The students' perspective on Villanova Sports.

Weekly Wildcat Walkthrough: Championship Form

-Sandra Dukes/USA TODAY

-Sandra Dukes/USA TODAY

Villanova opened its 2016-17 campaign doing everything a championship basketball team is expected to do. It dominated an inferior opponent in the opener, leaving no room for critics to challenge them about the upcoming season. Then, in one of the toughest road environments in which this team has played in recent years, the Wildcats stood their ground and held off No. 15 Purdue to start the season 2-0.

There was not much to be learned from the Wildcats’ 88-48 blowout over Lafayette last Friday. They were aggressive on offense (15-for-41 from 3-point range) in a game that they expected to dominate. Jalen Brunson looked as confident as ever on his way to a team-high 17 points. Kris Jenkins and Mikal Bridges (off the bench) each scored 16 followed by Josh Hart with 13 to give ‘Nova a total of four double-digit scorers. By all accounts, this was a standard performance for a defending national champion ranked in the AP Top 5.

Monday night’s game against Purdue was a different story. Villanova truly looked like a championship-caliber team in this win. In just its second game of the season, head coach Jay Wright‘s team answered a few big questions and did some things that less experienced teams are typically unable to do this early in the season.

The Wildcats never seemed to panic. Yes, Wright’s teams have become known for composure and the ability to overcome adversity (especially after last year’s National Championship game), but there have been times when the Wildcats were simply knocked off their game. Last night was not one of these times.

Villanova was unable to sustain a large lead, allowed a half-court buzzer beater before halftime, and could not stop Purdue’s 7-foot-2 center Isaac Haas. The ‘Cats had lengthy stretches without made field goals, saw forward Eric Paschall foul out of the game after just nine minutes off the bench, and were smothered by deafening crowd noise in Mackey Arena.

Despite all of this adversity, one never felt as if Villanova was going to lose this game.

There were two specific moments that could be called “championship basketball” that really stuck out in this game. First was a layup by Hart, who had a somewhat quiet 24 points, around the four-minute mark in the second half. The Wildcats were in the midst of a five-minute stretch in the game in which the team was just 2-of-7 from the field, including an 0-of-3 drought for Hart himself.

With his team in front by a small margin, Hart sliced to the middle of the paint and put up a tough shot that fell to extend ‘Nova’s lead. It was a textbook veteran play: a team’s top player getting the ball in a key situation and sticking to the strong part of his game. In Hart’s case, that is driving and using his length and athleticism to finish a layup. It was a championship play and a prime example of why the senior is widely considered one of college basketball’s best players.

The other moment came in the final minute of regulation when Villanova flawlessly closed out the game. Bridges and Brunson shoot a combined 6-of-6 from the free throw line in the final 60 seconds. But this is a fundamental skill that is expected of a great team and not necessarily indicative of a championship squad.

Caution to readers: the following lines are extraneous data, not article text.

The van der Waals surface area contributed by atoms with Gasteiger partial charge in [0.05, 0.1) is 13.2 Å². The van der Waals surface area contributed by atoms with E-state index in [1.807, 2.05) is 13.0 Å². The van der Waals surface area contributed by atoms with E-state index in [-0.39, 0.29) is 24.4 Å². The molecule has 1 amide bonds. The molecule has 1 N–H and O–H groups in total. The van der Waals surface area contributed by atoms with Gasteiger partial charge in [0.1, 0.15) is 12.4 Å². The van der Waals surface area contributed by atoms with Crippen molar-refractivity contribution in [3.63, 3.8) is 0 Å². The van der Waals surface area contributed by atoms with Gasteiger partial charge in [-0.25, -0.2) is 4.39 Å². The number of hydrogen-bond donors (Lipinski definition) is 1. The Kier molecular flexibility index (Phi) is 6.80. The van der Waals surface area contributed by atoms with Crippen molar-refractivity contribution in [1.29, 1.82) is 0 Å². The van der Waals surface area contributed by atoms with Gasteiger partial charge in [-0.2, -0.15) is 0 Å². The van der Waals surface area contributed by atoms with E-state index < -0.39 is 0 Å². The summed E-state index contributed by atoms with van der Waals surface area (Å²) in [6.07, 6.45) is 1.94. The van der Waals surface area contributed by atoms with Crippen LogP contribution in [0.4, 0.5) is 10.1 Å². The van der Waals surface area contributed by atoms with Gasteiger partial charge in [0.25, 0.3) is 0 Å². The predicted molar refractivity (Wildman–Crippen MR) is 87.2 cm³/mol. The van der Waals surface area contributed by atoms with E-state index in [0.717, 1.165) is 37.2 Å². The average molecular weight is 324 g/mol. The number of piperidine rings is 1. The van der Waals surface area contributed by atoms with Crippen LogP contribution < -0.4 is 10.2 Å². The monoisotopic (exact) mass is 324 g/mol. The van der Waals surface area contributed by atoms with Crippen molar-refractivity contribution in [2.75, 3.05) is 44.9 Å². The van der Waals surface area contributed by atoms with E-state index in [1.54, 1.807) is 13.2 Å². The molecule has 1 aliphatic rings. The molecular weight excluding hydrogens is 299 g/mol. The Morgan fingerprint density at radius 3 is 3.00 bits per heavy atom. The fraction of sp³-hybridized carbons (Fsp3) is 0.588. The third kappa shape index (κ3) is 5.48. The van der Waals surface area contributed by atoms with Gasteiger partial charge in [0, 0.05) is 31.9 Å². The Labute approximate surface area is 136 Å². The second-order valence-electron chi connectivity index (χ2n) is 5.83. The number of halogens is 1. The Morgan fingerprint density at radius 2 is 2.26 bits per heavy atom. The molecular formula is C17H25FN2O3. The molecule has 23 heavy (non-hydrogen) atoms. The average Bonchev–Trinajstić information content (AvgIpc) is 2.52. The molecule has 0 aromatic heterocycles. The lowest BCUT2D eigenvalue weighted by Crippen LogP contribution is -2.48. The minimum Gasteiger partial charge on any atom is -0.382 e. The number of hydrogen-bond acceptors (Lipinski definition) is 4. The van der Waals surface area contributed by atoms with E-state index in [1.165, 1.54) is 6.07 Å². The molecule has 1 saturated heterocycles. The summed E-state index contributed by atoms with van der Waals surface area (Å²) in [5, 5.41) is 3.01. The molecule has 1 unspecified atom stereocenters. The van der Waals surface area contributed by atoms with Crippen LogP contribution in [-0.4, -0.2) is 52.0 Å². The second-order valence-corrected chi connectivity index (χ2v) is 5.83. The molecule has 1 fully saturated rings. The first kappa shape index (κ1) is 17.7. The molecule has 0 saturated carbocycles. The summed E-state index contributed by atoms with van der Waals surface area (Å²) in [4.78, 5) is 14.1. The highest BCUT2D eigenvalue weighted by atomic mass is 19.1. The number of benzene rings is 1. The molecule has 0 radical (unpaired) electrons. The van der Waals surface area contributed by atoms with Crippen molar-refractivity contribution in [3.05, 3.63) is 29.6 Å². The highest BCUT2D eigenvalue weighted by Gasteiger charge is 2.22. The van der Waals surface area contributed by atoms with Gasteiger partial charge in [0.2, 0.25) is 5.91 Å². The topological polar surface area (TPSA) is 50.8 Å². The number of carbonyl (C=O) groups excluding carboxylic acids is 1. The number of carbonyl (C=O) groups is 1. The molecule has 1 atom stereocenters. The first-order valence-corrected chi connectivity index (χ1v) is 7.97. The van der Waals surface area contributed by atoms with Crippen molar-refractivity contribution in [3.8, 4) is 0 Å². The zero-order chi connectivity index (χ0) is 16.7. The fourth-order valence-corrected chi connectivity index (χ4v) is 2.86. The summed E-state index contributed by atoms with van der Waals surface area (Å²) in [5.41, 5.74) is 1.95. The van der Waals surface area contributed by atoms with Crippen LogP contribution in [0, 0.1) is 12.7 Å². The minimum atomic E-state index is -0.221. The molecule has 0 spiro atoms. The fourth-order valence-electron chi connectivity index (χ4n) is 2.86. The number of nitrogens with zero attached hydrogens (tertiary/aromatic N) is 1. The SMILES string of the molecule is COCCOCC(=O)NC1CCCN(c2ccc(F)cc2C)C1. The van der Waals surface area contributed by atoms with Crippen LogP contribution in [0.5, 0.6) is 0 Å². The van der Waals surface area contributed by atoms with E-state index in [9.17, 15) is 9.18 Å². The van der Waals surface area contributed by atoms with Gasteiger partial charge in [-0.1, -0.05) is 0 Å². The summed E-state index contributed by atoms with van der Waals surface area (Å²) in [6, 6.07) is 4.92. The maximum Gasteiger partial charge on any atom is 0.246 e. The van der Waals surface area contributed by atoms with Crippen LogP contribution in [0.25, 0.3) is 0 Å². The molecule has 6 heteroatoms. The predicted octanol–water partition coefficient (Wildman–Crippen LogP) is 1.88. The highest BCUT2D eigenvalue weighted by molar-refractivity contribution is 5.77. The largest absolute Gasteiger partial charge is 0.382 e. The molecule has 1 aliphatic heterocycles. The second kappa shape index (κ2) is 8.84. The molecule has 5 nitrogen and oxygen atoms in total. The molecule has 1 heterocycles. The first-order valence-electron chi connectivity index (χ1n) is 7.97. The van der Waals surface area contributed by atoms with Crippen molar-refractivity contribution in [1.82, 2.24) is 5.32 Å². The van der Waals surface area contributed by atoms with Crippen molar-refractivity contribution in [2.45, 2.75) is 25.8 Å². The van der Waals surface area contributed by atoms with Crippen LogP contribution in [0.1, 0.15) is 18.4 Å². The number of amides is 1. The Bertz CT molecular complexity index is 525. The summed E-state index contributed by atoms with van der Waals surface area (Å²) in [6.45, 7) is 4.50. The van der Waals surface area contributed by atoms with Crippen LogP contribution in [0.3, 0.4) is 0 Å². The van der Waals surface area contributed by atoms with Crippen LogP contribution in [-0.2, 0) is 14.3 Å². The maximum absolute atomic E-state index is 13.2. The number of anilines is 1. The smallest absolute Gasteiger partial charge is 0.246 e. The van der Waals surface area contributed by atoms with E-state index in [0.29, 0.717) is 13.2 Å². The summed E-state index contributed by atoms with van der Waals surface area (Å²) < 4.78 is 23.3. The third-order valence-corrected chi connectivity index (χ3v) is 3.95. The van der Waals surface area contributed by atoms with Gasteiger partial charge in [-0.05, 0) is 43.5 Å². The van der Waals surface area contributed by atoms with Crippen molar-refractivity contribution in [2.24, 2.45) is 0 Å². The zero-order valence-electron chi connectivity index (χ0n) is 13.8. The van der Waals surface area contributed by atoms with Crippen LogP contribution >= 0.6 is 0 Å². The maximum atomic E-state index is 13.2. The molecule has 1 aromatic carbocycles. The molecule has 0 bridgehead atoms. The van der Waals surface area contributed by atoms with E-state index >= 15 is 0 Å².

Further analyzing the last minute of this game, it reveals the decisiveness and confidence with which Villanova executed each of its possessions. Sure, Purdue’s enormous center had three layups in the last minute to keep it close, but the Wildcats did not foul him and surrendered just two points each time. Then, when they got the ball back, they knew where to go with it each time. When they couldn’t get it to the right player, they called a timeout instead of trying to force something, as was the case before Brunson’s second pair of free throws.

In the past, the ‘Cats may have had trouble getting the ball to the desired player late in the game. They may have forced a bad pass that resulted in a turnover instead of calling a timeout. But the improvement in their execution was clear on Monday.

And Villanova showed that it has its guy for late game situations: Brunson. They want the ball in the hands of the sophomore to protect the lead. That’s how it should be; he is the point guard, the floor general.

The Gildan Charleston Classic now awaits the Wildcats. They have won the last three November tournaments in which they have competed dating back to the Battle 4 Atlantis in 2013. In 2014, ‘Nova won a pair of games at the Barclays Center to take home the Progressive Legends Classic title and returned to Brooklyn last season to win the NIT Season Tip-Off.

Their bid for a fourth straight November championship will begin on Thursday morning when they play Western Michigan at the TD Arena in Charleston, S.C. at 11:30am, to begin the tournament.

As ‘Nova navigates through this early stretch of games, watch for more key moments that resemble a championship basketball team. Because with each one, the ‘Cats will become even stronger contenders to win another national title.

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About The Author

Eugene Rapay '16 created "The Bench Mob" in November 2013. He joined the Villanova Times in 2012 as a writer. A Westchester, NY native, who will bring top quality coverage of all things Villanova sports.


November 2016
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